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Basic Electronics » Why TC negative connected to ground

March 15, 2012
by RogerFL
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Looking at the DS for MAX6675, regarding the T- thermocouple pin it reads:

"Lead of Type-K Thermocouple. Should be connected to ground externally."

The pin right next to it on the MAX6675 is GND, so do I really just connect these adjacent pins? Why wouldn't the IC just have one pin then for GND and T-?

March 15, 2012
by 6ofhalfdozen
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Hi Roger,

The short answer is that if there are no safety issues, yes, jumpering them is what is intended.

I am not sure exactly why they keep those two pins seperate (besides the fact that 7 pin dips look really WIERD! hehehe ) but there are three reasons I am aware of that would need a seperate ground for TC's; specially grounded/shielded thermocouples, wierd biasing schemes, and high voltage safety issues.

If you are using a "standard" ungrounded MgO thermocouple and you aren't expecting any crazy conditions where large voltages could be sent through the TC leads, the TC - should be connected to ADC ground. If you read the "Open Thermocouple Detection" paragraph on page 5 mentions grounding TC- as close to the ground pin as possible. I have run into a few people that put a 1k ohm resistor instead of a jumper to ground. I guess some kind of safety thing, though it could raise the delay of measuring a temperature change.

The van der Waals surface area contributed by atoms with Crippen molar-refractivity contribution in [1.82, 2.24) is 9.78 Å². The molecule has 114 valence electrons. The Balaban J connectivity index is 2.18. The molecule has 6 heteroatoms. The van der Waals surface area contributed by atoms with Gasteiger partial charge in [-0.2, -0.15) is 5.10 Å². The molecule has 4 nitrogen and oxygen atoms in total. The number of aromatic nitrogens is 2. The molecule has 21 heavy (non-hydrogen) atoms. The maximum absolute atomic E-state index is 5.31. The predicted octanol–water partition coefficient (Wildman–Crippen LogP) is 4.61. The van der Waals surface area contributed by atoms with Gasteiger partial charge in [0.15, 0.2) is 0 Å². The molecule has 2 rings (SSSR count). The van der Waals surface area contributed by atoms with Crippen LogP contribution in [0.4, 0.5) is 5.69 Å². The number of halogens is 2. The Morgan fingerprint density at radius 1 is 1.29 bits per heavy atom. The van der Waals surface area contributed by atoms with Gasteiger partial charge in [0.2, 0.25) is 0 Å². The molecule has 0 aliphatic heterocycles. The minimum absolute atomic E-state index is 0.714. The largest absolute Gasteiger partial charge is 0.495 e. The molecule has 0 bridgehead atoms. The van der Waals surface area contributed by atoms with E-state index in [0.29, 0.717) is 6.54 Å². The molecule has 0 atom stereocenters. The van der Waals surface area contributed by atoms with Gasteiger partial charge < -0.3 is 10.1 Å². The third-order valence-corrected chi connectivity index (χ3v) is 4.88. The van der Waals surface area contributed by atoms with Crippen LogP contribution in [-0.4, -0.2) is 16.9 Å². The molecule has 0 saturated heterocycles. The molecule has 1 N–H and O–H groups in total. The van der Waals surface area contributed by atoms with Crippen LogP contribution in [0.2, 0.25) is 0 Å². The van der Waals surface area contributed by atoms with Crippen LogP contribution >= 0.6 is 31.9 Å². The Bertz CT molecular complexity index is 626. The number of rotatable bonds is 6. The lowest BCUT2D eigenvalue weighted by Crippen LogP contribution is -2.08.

I have read several articles where people do "wierd" biasing schemes on TC's for various reasons; resolution improvement, cable length impedence matching(I think thats what they were doing), and noise reduction to name a few. I don't know a whole lot about those systems and what they were trying to do. They seemed really overly complicated and added voltage biasing, capacitors, inductors and other bits and bobs on the TC in/outs for something.

As for the high voltage safety, I have read of using special grounds and optocoupling when working with >600VAC systems. Once again I don't know much about it besides someone does it for reason, as I try to avoid anything that high if possible.

anyhow, despite the rambling, hopefully that helps.

March 15, 2012
by mongo
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Thermocouples come in four types where wiring is concerned. Some are grounded at the - lead, some are at the + lead. Then, there are some grounded right at the junction, and finally, completely ungrounded. Many times, it has to do with fault detection with the thermocouple. A lot of controllers are smart enough to tell you if it is open, shorted or out of range.

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